Neolithic Period: Where it all Began
The Euphrates was the birthplace of the Neolithic Age, as many of the archeological sites in the area would suggest. Archeologists were also able to determine that this was the site wherein farming and the establishment of communities first began. However, one question would still reverberate: could rapid development really happen to hunting-gathering nomads? The excavation on Southern Turkey suggests that it may be possible, as a society or a community was discovered—the carved pillars and pottery were indications of a permanent settlement of an advanced group—which dates back between 9500-8100 BC, possibly more.
Gobekli Tepe, the community, practiced agriculture since it was close to the Euphrates, and they accommodated people that travel through their settlement. In The Badisches Landesmuseum at Karlsruhe Castle, the sites discovered in Turkey were exhibited through photographs, archeological finds like pottery, replicas of the carved pillars, and the like. The exhibit was separated into three phases, with two parts each.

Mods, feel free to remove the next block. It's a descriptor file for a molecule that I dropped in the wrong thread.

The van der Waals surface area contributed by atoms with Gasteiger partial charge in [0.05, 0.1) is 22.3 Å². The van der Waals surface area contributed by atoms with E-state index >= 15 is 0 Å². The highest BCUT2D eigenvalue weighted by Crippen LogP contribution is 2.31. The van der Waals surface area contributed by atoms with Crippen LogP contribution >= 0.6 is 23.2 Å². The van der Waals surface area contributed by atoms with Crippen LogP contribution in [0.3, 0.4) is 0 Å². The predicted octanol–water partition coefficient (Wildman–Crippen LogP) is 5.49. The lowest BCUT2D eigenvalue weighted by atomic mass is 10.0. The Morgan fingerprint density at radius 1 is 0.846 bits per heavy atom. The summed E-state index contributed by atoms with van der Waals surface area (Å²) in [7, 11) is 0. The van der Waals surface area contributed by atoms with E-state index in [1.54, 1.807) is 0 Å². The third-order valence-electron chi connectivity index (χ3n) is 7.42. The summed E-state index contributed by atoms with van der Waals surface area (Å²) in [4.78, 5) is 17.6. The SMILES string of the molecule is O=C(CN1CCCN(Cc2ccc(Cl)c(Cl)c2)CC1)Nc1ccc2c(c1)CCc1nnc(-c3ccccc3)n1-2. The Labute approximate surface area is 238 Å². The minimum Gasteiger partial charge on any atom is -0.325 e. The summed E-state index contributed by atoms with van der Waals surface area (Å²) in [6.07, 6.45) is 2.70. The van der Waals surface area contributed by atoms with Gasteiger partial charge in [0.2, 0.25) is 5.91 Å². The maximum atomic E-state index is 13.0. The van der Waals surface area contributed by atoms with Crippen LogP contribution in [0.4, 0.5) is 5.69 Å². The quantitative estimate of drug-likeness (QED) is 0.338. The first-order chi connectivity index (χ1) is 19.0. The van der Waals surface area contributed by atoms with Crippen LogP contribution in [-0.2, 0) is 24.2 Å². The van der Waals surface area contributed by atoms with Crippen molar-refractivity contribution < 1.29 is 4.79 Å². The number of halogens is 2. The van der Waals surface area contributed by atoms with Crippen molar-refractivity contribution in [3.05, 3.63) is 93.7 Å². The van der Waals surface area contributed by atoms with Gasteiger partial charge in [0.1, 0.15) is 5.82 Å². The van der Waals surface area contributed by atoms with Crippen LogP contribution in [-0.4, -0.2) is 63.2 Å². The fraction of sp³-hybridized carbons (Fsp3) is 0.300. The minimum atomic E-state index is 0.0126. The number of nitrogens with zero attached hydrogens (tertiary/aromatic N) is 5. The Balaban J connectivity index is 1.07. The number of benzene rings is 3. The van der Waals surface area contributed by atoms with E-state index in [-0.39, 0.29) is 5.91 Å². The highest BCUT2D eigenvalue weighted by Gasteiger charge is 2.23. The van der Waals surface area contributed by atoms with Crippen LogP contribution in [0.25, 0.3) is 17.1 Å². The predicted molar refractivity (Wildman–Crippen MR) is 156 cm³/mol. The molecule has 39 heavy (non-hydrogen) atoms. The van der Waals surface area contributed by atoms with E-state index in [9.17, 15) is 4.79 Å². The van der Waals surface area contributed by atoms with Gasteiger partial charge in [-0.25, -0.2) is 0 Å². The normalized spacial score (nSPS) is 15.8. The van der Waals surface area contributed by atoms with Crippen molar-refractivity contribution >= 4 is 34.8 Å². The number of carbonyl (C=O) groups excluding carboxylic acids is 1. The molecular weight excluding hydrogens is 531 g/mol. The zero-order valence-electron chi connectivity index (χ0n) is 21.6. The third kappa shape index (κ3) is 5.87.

At the end, eleven issues were stated that involved the occurrence of the Neolithic. As expected from the experts, they immediately preserved the evidences, took samples for testing, and recorded everything through videos, photographs, and notes. The arrangement of the museum’s exhibit would formulate an argument related to the Gobekli Tepe and Nevah Cori as communities wherein people would visit in the past.
They would live a sedentary life within these communities as experts would suggest. They entailed a preoccupation with fertility—which fits the sedentary life perfectly. Overall, the exhibit was rated to be a provocative experience. Works Cited James, N. “The place that caused the Neolithic. ” Article Archives. 1 September 2007. 28 April 2009. < http://www. articlearchives. com/travel-hospitality-tourism/destinations-attractions/546269-1. html>Sample Essay of Custom-Writing